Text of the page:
Adam Wartman, a fourth-year student at Antioch
College, speaking at a Feb. 4 forum on the possible war on Iraq,
as Jim Keen listened.
debate Iraqi war at forum
a local aspect of a pressing national issue Tuesday, Feb. 4, at a forum
that asked whether the United States should attack Iraq and whether the
Village and Antioch College should take a stand.
An audience of more than 100 people, mainly Antioch College students and
local residents, packed the First Presbyterian Church for the forum, which
was sponsored by the church. Facilitated by retired Antioch religion professor
Al Denman, the event featured short presentations from Village and college
officials along with an open discussion.
While the presenters offered differing views as to whether this country
should attack Iraq, most in the audience clearly opposed that action,
with many expressing anger at the Bush administration.
And while most panel members questioned the wisdom of either the college
or the Village taking a stand, again audience members expressed with applause
their support for both the Village and college taking stands against the
I believe it is time that, village by village and university by
university, we put an end to this war, said Pat Mische, Antioch
College professor of peace and world law, prompting considerable applause.
While she cautioned that a corporate stand against the war could undermine
freedom of thought, Mische said that such an effect could be lessened
if the Village and college take a corporate stand only after lots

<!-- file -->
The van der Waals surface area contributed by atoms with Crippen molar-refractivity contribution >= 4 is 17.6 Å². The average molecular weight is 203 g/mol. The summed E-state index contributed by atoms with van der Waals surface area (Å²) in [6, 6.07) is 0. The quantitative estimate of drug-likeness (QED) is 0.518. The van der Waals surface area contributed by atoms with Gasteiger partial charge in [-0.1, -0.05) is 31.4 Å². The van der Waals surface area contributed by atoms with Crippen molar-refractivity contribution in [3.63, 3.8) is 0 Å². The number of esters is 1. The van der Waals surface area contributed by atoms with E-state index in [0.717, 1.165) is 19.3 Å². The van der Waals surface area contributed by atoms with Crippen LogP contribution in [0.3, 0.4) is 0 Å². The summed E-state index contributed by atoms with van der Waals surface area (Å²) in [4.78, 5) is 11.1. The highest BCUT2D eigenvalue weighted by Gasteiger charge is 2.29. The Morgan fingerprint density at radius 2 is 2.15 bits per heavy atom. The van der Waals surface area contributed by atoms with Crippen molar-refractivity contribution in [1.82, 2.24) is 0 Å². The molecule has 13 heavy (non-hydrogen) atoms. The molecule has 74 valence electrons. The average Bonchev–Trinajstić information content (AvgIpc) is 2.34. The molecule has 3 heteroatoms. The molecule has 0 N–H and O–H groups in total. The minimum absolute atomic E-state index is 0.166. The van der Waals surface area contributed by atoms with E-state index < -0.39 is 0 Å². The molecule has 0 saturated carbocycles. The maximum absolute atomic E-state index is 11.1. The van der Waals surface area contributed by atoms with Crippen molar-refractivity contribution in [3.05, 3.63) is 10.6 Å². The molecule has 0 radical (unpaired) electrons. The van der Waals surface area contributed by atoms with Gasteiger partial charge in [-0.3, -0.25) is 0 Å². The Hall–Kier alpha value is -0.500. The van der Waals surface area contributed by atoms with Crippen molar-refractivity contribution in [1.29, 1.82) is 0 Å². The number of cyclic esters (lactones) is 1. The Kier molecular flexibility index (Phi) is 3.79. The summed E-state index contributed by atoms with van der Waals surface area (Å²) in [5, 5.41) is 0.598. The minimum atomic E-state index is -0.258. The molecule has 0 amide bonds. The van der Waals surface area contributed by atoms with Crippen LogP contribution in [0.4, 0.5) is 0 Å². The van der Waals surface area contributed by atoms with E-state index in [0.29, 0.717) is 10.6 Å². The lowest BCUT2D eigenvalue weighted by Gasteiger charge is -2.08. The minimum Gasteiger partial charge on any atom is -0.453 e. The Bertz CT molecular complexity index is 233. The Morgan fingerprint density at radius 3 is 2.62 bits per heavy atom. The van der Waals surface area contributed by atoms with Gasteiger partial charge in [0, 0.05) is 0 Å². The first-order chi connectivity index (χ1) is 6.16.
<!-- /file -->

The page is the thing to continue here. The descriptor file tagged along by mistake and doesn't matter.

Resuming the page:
of views have been heard.
Several others echoed Misches concern that official Village and
college positions would undermine diversity of opinion.
The academy is the place for many arguments, said presenter
and Village Council member Hazel Latson.
Council president Tony Arnett, also a presenter, said that he was opposed
to the Village taking a position on the war because as a public
servant the fundamental thing I try to uphold is your having a choice.
If Antioch College took an official stand, the action may do violence
to the minority, said presenter Jim Malarkey, director of humanities
at Antioch University McGregor. Rather than taking a stand, he said, the
college should do everything in its power to provide academic opportunities
to address the issues raised by the possible attack.
The role of the university is to encourage an honest and sincere
search for truth, said Maurice Meilleur, a political science professor
at Antioch. That search cannot take place if certain arguments are
taken off the table by a corporate stance.
However, several audience participants said, the gravity of the potential
war on Iraq requires that both the Village and college take stands.
I would ordinarily not want Antioch to take a corporate stand,
said Jim Keen, an Antioch professor. But in this situation I believe
our voices need to be heard, both individual and corporal.
About 42 cities and towns in this country have taken a stand against the
war, said an Antioch student. The actions bring media attention,
bring visibility to talk of peace, the student said.
If Antioch took a stand against the war, the action would not necessarily
squelch dissenting viewpoints but would rather provide an opportunity
for everyone to speak out, said Antioch student Kya Kowalczyk. It
would create a forum for discussion, she said, and offer a